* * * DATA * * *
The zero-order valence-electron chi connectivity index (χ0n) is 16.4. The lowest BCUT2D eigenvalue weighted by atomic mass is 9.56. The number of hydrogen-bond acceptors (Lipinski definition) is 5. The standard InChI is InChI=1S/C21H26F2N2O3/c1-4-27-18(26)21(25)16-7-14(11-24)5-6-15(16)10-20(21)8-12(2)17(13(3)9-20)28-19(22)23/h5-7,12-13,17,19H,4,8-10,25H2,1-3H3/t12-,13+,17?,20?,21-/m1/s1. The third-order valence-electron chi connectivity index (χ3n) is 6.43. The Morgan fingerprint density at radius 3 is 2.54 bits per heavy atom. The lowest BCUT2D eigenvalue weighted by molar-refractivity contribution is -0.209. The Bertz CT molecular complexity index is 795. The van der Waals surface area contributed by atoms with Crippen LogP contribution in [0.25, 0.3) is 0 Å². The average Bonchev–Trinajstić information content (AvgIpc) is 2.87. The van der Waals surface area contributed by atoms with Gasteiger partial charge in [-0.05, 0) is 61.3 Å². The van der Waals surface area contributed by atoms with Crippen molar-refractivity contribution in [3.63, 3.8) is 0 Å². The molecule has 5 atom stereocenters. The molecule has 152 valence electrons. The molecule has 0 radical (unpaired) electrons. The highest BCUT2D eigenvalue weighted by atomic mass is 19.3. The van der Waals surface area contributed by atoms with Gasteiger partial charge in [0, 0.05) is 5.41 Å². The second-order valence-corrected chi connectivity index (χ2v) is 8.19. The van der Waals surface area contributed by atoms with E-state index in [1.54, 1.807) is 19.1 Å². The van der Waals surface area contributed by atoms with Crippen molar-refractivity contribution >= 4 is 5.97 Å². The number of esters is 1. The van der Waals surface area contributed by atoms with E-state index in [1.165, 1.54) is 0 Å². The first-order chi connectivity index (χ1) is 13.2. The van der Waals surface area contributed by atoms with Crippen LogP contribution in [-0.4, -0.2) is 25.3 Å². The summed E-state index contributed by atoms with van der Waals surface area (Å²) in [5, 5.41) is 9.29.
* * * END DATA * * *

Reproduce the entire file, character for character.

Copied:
The zero-order valence-electron chi connectivity index (χ0n) is 16.4. The lowest BCUT2D eigenvalue weighted by atomic mass is 9.56. The number of hydrogen-bond acceptors (Lipinski definition) is 5. The standard InChI is InChI=1S/C21H26F2N2O3/c1-4-27-18(26)21(25)16-7-14(11-24)5-6-15(16)10-20(21)8-12(2)17(13(3)9-20)28-19(22)23/h5-7,12-13,17,19H,4,8-10,25H2,1-3H3/t12-,13+,17?,20?,21-/m1/s1. The third-order valence-electron chi connectivity index (χ3n) is 6.43. The Morgan fingerprint density at radius 3 is 2.54 bits per heavy atom. The lowest BCUT2D eigenvalue weighted by molar-refractivity contribution is -0.209. The Bertz CT molecular complexity index is 795. The van der Waals surface area contributed by atoms with Crippen LogP contribution in [0.25, 0.3) is 0 Å². The average Bonchev–Trinajstić information content (AvgIpc) is 2.87. The van der Waals surface area contributed by atoms with Gasteiger partial charge in [-0.05, 0) is 61.3 Å². The van der Waals surface area contributed by atoms with Crippen molar-refractivity contribution in [3.63, 3.8) is 0 Å². The molecule has 5 atom stereocenters. The molecule has 152 valence electrons. The molecule has 0 radical (unpaired) electrons. The highest BCUT2D eigenvalue weighted by atomic mass is 19.3. The van der Waals surface area contributed by atoms with Gasteiger partial charge in [0, 0.05) is 5.41 Å². The second-order valence-corrected chi connectivity index (χ2v) is 8.19. The van der Waals surface area contributed by atoms with E-state index in [1.54, 1.807) is 19.1 Å². The van der Waals surface area contributed by atoms with Crippen molar-refractivity contribution >= 4 is 5.97 Å². The number of esters is 1. The van der Waals surface area contributed by atoms with E-state index in [1.165, 1.54) is 0 Å². The first-order chi connectivity index (χ1) is 13.2. The van der Waals surface area contributed by atoms with Crippen LogP contribution in [-0.4, -0.2) is 25.3 Å². The summed E-state index contributed by atoms with van der Waals surface area (Å²) in [5, 5.41) is 9.29.